The startup ecosystem in Mexico’s largest entrepreneurship hubs: Mexico City, Guadalajara, and Monterrey

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In the last decade, Silicon Valley has grown to be a highly concentrated, costly, and competitive market. These conditions began to push entrepreneurs to look for opportunities in other regions, one of them being Latin America, specifically Mexico. 

As we know, one of Mexico’s main advantages compared to other Latin American countries is its proximity to the US. Mexico was also one of the first countries in the region to regulate the fintech sector. In 2017, Mexico passed a law that placed it on par with the international community. This law was a victory for the fintech sector, specifically for startups working in the crowdfunding or cryptocurrency sectors. Another relevant indicator is that ten years ago, the country was already producing graduates in engineering and technology at rates similar to those in the United States.

This article will go through the evolution and principal actors in Mexico’s three most important tech hubs: Mexico City, Guadalajara, and Monterrey. 

MEXICO CITY

Mexico City’s metropolitan area is home to over 21 million people – exceeding the population of whole countries in Latin America, such as Chile. Most financial technology and transportation startups are located in Mexico’s capital. 

International and local corporations and funds have their headquarters in this city, increasing the size of venture capital in the area. Several government institutions based in Mexico City began funding innovation in technology many years ago. Some examples are the INADEM (National Entrepreneur Institute), and the NAFIN (Nacional Financiera). Mexico City is the center of Mexico’s political, cultural, and economic activity.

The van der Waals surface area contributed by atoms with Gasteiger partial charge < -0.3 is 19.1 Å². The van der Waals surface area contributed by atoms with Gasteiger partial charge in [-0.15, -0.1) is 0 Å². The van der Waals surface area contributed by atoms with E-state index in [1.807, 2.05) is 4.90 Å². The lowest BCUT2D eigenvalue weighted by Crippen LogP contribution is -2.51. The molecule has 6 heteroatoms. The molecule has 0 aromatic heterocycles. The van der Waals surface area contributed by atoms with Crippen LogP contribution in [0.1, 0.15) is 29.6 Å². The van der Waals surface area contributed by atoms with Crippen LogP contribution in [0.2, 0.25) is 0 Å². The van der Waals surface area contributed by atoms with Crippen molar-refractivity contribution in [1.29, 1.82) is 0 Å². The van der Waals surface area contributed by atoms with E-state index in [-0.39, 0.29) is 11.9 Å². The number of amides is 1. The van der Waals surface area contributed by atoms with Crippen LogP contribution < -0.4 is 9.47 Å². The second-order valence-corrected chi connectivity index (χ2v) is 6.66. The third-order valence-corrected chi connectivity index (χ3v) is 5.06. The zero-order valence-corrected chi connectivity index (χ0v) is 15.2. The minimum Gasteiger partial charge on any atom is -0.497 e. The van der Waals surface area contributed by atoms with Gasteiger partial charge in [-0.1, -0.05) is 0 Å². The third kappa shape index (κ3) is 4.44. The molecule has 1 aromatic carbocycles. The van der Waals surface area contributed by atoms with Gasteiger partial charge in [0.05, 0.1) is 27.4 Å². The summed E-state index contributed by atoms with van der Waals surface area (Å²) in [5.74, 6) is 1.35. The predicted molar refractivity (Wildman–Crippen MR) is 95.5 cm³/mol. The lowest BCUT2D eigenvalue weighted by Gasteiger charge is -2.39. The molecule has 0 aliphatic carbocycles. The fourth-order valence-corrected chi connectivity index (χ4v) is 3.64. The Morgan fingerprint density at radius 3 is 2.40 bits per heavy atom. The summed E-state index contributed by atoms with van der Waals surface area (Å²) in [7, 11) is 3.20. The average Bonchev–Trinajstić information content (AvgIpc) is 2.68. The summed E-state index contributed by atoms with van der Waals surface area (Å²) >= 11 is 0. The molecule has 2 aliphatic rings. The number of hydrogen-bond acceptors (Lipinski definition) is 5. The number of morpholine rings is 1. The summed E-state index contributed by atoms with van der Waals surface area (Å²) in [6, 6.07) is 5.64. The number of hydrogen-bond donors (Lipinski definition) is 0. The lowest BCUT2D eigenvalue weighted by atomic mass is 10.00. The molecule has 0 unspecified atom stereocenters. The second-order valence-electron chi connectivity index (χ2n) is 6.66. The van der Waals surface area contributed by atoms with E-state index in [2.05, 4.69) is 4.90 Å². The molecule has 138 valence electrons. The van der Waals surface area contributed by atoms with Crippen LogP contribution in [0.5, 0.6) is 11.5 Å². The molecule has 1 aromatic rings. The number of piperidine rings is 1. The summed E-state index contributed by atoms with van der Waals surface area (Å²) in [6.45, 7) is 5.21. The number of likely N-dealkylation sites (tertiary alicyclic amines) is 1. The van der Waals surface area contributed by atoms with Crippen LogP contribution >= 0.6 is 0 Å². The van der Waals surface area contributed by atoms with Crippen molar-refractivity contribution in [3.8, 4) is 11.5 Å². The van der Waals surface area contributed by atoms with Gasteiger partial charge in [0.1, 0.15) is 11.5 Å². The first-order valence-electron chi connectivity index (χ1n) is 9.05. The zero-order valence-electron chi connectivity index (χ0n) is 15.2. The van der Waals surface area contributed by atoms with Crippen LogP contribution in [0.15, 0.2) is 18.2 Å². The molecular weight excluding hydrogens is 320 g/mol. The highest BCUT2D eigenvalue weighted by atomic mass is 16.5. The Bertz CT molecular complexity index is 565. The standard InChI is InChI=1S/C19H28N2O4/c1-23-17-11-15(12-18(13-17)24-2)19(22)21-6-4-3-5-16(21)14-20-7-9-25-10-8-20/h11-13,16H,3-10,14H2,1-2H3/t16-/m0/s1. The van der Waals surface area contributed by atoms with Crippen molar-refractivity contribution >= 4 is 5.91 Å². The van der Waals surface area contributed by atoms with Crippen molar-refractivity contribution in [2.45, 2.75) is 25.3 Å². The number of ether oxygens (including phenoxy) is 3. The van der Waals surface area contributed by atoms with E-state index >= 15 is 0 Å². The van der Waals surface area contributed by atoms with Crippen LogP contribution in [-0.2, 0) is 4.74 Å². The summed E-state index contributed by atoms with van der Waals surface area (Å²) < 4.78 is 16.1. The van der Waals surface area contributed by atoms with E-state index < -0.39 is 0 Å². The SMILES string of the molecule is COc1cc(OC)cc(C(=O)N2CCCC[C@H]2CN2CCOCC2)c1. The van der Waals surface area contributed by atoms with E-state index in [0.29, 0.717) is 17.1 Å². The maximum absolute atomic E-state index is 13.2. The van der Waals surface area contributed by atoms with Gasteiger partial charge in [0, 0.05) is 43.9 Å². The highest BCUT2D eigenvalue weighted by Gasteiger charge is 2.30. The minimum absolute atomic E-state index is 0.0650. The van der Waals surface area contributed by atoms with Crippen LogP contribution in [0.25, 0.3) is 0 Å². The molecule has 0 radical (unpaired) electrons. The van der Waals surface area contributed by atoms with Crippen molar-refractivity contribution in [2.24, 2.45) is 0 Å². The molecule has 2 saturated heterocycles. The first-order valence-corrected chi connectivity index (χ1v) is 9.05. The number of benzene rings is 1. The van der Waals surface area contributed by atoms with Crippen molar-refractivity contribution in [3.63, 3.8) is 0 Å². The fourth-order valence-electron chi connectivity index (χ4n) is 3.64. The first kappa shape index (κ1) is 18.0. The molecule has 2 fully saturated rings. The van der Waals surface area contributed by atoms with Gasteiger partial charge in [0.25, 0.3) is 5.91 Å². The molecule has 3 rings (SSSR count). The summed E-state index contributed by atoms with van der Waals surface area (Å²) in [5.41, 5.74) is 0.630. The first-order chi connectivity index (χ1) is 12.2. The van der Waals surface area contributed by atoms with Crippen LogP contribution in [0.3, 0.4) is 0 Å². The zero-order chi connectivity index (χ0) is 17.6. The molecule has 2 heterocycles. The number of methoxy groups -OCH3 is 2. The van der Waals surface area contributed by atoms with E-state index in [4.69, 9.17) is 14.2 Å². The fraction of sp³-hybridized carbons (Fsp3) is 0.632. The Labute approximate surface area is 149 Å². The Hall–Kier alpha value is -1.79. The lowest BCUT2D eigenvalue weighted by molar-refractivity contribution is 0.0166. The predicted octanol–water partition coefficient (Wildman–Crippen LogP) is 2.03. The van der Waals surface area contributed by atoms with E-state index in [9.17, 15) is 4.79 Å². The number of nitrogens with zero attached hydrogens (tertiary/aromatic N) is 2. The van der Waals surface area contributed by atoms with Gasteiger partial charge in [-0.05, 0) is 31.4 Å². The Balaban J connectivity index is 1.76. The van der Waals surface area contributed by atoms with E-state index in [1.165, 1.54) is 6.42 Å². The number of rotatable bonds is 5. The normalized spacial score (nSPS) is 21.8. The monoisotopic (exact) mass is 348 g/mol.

However, the size and scale of the city also present a challenge. Mexico City is famous for its disastrous traffic. It is also home to some infrastructure headaches and cumbersome business practices that throw entrepreneurs into the unexpected. It is a resilient city that has overcome a history of violence and is now a melting pot of entrepreneurs that successfully transformed it into one of the leading tech hubs in Latin America, if not the world

Some venture capital firms based in Mexico City are Avalancha Ventures, Wollef (formerly Jaguar Ventures) and Investo. The largest entrepreneurship organizations in Mexico, such as 500 Startups Latam or Startup Weekend Mexico have offices in this city. Also, some of the most relevant private investment firms are present, such as Telefónica’s incubator Wayra.

Mexico City was the place of birth of the first Mexican unicorn, Kavak, in 2020. The valuation of Kavak is today at $8.7B, and it is Latin America’s most valuable company after Nubank.

MONTERREY

Monterrey is considered to be Mexico’s industrial capital, as large industrial corporations like Coca-Cola, FEMSA, and Cemex have their operational centers in this city. It is exceptionally well positioned for international entrepreneurship, as it is pretty close to the US border, specifically to Texas.